by Kelly McMasters ’05SOA
Ghost Dances: Proving Up on the Great Plains
By Josh Garrett-Davis
Little, Brown, 336 pages, $25.99
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© Jim Brandenburg / Minden Pictures / Corbis

Some of these diversions don’t work, as when he draws hyperbolic parallels between an ownership fight over Sue the tyrannosaurus fossil, which was discovered in South Dakota and then shuttled between a number of different institutions, and his own custody battle. He is at his best when using his personal experience to illuminate some larger idea, as in the chapter that simultaneously skewers the Westboro Baptist Church (of “God Hates Fags” fame) and elevates Dakota Taylor, a gay gunslinger from a pulp paperback series. His playful spin on the writer Willa Cather is both endearing and brilliant; using her 1890 high-school graduation speech as evidence, Garrett-Davis determines that at sixteen she is “infinitely more badass” than the plains punks.

A PhD candidate in American history at Princeton, Garrett- Davis often pulls from primary sources for his pieces, including his own adolescent lyrics and local newspaper musings, letters from his mother to her marriage counselor, and timelines of the nineteenth-century buffalo slaughter. So, his prose is not academic. People “tumbleweed into South Dakota” and “splash into LA,” and hate-preacher Fred Phelps “is Walt Whitman’s evil twin, generating an overflowing word count, a commonplace book of hate-filled, exclusionary, overwrought, antique, hyperbolic, unedited provocation.” Ruth Harris, the writer’s eighty-five-year-old second cousin twice removed, is “an unshelled almond: a fibrous, sun-spotted exterior with a substantial and almost sweet heart.” His parents come across as jagged and imperfect on the page, yet his affection still rings loudest.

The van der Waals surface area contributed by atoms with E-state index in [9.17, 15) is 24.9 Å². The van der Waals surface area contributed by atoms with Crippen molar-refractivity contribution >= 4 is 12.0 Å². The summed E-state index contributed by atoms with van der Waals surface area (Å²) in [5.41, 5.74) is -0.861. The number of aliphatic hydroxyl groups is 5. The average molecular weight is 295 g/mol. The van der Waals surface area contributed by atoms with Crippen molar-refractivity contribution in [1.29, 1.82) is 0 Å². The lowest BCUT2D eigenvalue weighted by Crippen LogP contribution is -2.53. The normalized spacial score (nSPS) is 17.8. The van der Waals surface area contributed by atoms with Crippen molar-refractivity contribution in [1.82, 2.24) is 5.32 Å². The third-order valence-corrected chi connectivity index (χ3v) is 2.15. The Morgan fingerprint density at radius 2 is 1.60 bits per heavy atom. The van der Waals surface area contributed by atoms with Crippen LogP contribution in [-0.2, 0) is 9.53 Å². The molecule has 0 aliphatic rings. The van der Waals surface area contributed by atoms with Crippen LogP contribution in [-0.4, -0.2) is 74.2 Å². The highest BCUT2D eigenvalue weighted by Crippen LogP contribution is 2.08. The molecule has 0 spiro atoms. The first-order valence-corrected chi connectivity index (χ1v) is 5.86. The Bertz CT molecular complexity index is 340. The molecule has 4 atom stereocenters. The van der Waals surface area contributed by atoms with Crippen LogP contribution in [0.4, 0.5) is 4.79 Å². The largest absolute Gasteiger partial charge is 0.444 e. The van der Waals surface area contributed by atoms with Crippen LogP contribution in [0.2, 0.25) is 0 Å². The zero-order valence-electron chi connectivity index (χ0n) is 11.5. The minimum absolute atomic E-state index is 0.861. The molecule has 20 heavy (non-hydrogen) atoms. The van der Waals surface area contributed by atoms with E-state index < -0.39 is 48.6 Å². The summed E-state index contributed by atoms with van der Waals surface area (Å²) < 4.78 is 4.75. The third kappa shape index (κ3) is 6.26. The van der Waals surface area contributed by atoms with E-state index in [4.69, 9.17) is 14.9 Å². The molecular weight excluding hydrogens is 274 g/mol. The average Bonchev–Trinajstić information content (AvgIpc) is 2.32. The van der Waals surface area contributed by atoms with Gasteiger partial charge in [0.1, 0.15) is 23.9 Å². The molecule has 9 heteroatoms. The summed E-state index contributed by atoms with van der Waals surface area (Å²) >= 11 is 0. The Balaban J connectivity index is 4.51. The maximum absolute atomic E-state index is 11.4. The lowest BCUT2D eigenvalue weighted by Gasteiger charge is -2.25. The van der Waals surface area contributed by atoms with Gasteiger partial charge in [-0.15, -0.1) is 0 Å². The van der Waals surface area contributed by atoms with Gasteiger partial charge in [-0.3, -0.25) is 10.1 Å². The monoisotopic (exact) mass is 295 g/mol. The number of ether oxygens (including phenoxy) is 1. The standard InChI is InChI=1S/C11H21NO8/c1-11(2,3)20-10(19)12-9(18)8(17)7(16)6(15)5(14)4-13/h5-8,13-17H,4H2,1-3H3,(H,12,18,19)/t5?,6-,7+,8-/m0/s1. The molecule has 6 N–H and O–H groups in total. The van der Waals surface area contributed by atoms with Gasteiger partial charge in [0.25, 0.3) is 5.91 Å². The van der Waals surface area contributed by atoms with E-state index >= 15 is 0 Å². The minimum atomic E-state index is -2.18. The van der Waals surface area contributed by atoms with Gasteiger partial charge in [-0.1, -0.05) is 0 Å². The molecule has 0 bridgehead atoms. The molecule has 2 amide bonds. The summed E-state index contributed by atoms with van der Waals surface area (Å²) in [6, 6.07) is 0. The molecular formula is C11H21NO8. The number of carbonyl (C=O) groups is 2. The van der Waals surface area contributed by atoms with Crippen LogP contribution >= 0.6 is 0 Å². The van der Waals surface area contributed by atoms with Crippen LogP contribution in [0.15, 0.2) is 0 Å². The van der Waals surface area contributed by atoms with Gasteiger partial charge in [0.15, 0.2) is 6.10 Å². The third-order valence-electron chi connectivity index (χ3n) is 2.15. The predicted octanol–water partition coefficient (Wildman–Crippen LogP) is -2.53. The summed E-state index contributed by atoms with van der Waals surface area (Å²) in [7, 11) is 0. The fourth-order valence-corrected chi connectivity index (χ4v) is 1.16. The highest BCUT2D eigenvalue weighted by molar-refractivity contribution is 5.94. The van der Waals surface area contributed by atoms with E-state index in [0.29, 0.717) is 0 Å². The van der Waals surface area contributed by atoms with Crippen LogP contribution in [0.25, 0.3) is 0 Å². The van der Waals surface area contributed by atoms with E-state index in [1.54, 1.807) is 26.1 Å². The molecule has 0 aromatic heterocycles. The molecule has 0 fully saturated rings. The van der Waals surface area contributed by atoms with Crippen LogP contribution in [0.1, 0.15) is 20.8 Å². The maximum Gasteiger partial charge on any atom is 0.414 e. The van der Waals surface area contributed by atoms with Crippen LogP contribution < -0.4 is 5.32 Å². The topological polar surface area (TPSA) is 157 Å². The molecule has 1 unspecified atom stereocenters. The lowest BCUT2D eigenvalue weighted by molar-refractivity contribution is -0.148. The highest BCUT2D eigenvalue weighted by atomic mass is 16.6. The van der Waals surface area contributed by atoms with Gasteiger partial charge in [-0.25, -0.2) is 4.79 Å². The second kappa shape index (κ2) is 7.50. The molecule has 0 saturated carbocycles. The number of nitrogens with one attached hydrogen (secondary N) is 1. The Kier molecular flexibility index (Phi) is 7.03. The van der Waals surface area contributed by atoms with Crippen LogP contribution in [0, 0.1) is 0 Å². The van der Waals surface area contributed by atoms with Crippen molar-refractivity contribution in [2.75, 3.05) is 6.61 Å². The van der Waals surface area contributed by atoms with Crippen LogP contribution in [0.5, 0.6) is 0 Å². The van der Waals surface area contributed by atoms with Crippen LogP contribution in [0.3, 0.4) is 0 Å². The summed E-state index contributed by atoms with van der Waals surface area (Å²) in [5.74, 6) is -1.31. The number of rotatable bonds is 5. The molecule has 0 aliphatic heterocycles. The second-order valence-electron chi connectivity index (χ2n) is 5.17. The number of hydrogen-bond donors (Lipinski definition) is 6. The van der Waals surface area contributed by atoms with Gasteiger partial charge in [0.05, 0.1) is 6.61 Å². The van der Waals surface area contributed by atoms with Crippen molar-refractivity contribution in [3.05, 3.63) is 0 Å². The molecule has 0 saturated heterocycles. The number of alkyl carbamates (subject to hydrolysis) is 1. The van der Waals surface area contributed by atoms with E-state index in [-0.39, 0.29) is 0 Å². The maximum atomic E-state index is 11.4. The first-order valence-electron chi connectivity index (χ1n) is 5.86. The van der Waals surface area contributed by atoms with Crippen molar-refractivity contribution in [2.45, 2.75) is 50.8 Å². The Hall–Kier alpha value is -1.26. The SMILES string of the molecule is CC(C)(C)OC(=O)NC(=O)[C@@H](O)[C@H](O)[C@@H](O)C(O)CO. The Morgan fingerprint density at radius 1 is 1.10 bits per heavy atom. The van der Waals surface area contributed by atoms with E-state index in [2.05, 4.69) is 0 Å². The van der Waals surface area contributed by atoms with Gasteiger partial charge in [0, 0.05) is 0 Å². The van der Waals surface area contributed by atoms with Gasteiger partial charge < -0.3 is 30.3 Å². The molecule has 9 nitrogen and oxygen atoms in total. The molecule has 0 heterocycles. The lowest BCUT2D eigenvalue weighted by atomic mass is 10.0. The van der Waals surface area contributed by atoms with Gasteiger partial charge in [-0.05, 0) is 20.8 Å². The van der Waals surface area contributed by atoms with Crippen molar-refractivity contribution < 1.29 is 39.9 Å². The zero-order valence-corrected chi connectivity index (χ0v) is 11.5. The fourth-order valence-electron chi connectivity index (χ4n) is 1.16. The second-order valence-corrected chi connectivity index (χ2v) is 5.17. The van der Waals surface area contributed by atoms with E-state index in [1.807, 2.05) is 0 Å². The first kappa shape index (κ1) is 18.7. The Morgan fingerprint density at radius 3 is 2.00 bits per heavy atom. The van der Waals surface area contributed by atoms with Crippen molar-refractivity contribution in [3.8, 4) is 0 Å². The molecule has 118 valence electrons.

Early in the book, Garrett-Davis remembers a pre-divorce moment, sitting in the car with his mother: “‘The birds will use it for their nests,’ Mom would say as she let her hair out of the window of our red Datsun ... I imagined lucky robin chicks growing with a golden braid of her hair coiled around them, that rich, dark blond that mine would be if I grew it out.” The image of a shining strand of gold weaving through a nest of drab dead leaves and twigs seems to mirror Garrett-Davis’s strategy of sparking through the dry plains like a star skidding across the earth, lighting up the landscape for us to see as he blazes his path away.

Kelly McMasters '05SOA teaches in the undergraduate creative writing department and the Graduate School of Journalism at Columbia. She is the author of Welcome to Shirley: A Memoir from an Atomic Town.

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